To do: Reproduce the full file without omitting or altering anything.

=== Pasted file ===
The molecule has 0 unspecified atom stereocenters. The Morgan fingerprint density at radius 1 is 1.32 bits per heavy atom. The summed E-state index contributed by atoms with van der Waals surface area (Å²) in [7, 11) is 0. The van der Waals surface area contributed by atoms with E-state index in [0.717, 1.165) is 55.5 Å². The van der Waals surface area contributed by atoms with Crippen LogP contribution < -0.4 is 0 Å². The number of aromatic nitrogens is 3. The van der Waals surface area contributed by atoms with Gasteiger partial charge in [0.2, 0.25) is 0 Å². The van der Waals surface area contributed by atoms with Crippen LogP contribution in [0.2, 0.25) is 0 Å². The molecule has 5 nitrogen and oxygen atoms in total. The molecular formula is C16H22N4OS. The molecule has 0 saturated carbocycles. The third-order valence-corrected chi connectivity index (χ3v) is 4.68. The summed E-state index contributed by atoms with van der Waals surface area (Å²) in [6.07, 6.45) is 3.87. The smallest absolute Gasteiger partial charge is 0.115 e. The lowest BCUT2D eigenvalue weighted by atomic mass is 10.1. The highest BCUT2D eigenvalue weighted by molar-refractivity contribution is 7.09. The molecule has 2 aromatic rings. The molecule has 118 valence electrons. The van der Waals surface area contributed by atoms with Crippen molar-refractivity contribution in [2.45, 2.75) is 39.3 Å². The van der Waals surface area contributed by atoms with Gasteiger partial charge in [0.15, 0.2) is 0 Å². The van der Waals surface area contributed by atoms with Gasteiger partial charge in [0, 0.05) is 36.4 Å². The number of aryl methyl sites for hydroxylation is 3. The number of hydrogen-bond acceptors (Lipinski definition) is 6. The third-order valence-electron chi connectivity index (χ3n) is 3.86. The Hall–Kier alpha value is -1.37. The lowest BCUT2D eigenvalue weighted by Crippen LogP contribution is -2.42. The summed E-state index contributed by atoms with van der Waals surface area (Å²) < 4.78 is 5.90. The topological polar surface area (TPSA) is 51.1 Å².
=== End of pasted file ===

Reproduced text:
The molecule has 0 unspecified atom stereocenters. The Morgan fingerprint density at radius 1 is 1.32 bits per heavy atom. The summed E-state index contributed by atoms with van der Waals surface area (Å²) in [7, 11) is 0. The van der Waals surface area contributed by atoms with E-state index in [0.717, 1.165) is 55.5 Å². The van der Waals surface area contributed by atoms with Crippen LogP contribution < -0.4 is 0 Å². The number of aromatic nitrogens is 3. The van der Waals surface area contributed by atoms with Gasteiger partial charge in [0.2, 0.25) is 0 Å². The van der Waals surface area contributed by atoms with Crippen LogP contribution in [0.2, 0.25) is 0 Å². The molecule has 5 nitrogen and oxygen atoms in total. The molecular formula is C16H22N4OS. The molecule has 0 saturated carbocycles. The third-order valence-corrected chi connectivity index (χ3v) is 4.68. The summed E-state index contributed by atoms with van der Waals surface area (Å²) in [6.07, 6.45) is 3.87. The smallest absolute Gasteiger partial charge is 0.115 e. The lowest BCUT2D eigenvalue weighted by atomic mass is 10.1. The highest BCUT2D eigenvalue weighted by molar-refractivity contribution is 7.09. The molecule has 2 aromatic rings. The molecule has 118 valence electrons. The van der Waals surface area contributed by atoms with Crippen molar-refractivity contribution in [2.45, 2.75) is 39.3 Å². The van der Waals surface area contributed by atoms with Gasteiger partial charge in [0.15, 0.2) is 0 Å². The van der Waals surface area contributed by atoms with Gasteiger partial charge in [0, 0.05) is 36.4 Å². The number of aryl methyl sites for hydroxylation is 3. The number of hydrogen-bond acceptors (Lipinski definition) is 6. The third-order valence-electron chi connectivity index (χ3n) is 3.86. The Hall–Kier alpha value is -1.37. The lowest BCUT2D eigenvalue weighted by Crippen LogP contribution is -2.42. The summed E-state index contributed by atoms with van der Waals surface area (Å²) < 4.78 is 5.90. The topological polar surface area (TPSA) is 51.1 Å².